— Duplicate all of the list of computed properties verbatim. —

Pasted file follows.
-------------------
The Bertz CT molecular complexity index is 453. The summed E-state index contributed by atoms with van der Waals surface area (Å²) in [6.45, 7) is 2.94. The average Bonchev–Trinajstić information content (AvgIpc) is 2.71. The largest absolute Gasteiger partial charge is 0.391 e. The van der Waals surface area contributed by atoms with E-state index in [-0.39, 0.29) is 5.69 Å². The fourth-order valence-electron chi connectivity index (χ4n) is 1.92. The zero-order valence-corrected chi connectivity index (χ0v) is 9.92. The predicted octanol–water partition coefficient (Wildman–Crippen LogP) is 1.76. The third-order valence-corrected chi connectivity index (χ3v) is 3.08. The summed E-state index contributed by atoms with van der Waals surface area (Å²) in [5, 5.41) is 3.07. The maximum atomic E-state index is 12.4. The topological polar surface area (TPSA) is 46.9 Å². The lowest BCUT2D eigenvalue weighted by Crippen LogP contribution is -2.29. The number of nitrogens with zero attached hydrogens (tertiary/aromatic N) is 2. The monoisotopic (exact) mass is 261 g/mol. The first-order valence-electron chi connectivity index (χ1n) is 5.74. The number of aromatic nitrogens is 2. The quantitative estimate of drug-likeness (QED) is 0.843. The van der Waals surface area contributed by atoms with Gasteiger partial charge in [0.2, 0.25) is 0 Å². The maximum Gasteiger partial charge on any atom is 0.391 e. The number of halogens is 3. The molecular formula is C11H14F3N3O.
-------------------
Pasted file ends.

The Bertz CT molecular complexity index is 453. The summed E-state index contributed by atoms with van der Waals surface area (Å²) in [6.45, 7) is 2.94. The average Bonchev–Trinajstić information content (AvgIpc) is 2.71. The largest absolute Gasteiger partial charge is 0.391 e. The van der Waals surface area contributed by atoms with E-state index in [-0.39, 0.29) is 5.69 Å². The fourth-order valence-electron chi connectivity index (χ4n) is 1.92. The zero-order valence-corrected chi connectivity index (χ0v) is 9.92. The predicted octanol–water partition coefficient (Wildman–Crippen LogP) is 1.76. The third-order valence-corrected chi connectivity index (χ3v) is 3.08. The summed E-state index contributed by atoms with van der Waals surface area (Å²) in [5, 5.41) is 3.07. The maximum atomic E-state index is 12.4. The topological polar surface area (TPSA) is 46.9 Å². The lowest BCUT2D eigenvalue weighted by Crippen LogP contribution is -2.29. The number of nitrogens with zero attached hydrogens (tertiary/aromatic N) is 2. The monoisotopic (exact) mass is 261 g/mol. The first-order valence-electron chi connectivity index (χ1n) is 5.74. The number of aromatic nitrogens is 2. The quantitative estimate of drug-likeness (QED) is 0.843. The van der Waals surface area contributed by atoms with Gasteiger partial charge in [0.2, 0.25) is 0 Å². The maximum Gasteiger partial charge on any atom is 0.391 e. The number of halogens is 3. The molecular formula is C11H14F3N3O.